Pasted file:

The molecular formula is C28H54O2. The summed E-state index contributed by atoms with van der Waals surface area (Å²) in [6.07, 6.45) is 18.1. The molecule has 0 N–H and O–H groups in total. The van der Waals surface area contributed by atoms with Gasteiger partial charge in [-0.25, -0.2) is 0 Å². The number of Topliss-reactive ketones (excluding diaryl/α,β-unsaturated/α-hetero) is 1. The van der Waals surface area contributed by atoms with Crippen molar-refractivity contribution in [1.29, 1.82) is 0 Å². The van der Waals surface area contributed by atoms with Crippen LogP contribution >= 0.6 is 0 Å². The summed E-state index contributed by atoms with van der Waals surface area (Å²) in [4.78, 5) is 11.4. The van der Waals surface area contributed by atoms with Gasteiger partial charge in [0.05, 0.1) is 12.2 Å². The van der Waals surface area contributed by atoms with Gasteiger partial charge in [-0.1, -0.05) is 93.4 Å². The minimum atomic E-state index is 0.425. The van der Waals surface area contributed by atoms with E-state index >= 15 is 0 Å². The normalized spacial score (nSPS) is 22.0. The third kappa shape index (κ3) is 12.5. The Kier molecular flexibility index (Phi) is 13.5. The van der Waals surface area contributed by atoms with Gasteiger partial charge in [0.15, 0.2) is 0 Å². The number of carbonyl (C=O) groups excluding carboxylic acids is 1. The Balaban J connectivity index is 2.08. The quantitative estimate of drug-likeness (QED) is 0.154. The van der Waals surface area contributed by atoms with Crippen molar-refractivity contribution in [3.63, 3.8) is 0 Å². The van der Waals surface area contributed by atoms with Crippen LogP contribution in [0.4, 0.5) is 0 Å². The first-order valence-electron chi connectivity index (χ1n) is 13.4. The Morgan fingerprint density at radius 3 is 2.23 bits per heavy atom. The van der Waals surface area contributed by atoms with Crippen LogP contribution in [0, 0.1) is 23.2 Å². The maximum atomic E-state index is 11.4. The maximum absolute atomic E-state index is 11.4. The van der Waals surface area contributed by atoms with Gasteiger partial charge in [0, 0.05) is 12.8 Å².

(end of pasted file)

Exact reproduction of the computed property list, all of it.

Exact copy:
The molecular formula is C28H54O2. The summed E-state index contributed by atoms with van der Waals surface area (Å²) in [6.07, 6.45) is 18.1. The molecule has 0 N–H and O–H groups in total. The van der Waals surface area contributed by atoms with Gasteiger partial charge in [-0.25, -0.2) is 0 Å². The number of Topliss-reactive ketones (excluding diaryl/α,β-unsaturated/α-hetero) is 1. The van der Waals surface area contributed by atoms with Crippen molar-refractivity contribution in [1.29, 1.82) is 0 Å². The van der Waals surface area contributed by atoms with Crippen LogP contribution >= 0.6 is 0 Å². The summed E-state index contributed by atoms with van der Waals surface area (Å²) in [4.78, 5) is 11.4. The van der Waals surface area contributed by atoms with Gasteiger partial charge in [0.05, 0.1) is 12.2 Å². The van der Waals surface area contributed by atoms with Gasteiger partial charge in [-0.1, -0.05) is 93.4 Å². The minimum atomic E-state index is 0.425. The van der Waals surface area contributed by atoms with E-state index >= 15 is 0 Å². The normalized spacial score (nSPS) is 22.0. The third kappa shape index (κ3) is 12.5. The Kier molecular flexibility index (Phi) is 13.5. The van der Waals surface area contributed by atoms with Gasteiger partial charge in [0.15, 0.2) is 0 Å². The number of carbonyl (C=O) groups excluding carboxylic acids is 1. The Balaban J connectivity index is 2.08. The quantitative estimate of drug-likeness (QED) is 0.154. The van der Waals surface area contributed by atoms with Crippen molar-refractivity contribution in [3.63, 3.8) is 0 Å². The van der Waals surface area contributed by atoms with Crippen LogP contribution in [0.4, 0.5) is 0 Å². The first-order valence-electron chi connectivity index (χ1n) is 13.4. The Morgan fingerprint density at radius 3 is 2.23 bits per heavy atom. The van der Waals surface area contributed by atoms with Crippen LogP contribution in [0, 0.1) is 23.2 Å². The maximum atomic E-state index is 11.4. The maximum absolute atomic E-state index is 11.4. The van der Waals surface area contributed by atoms with Gasteiger partial charge in [0, 0.05) is 12.8 Å².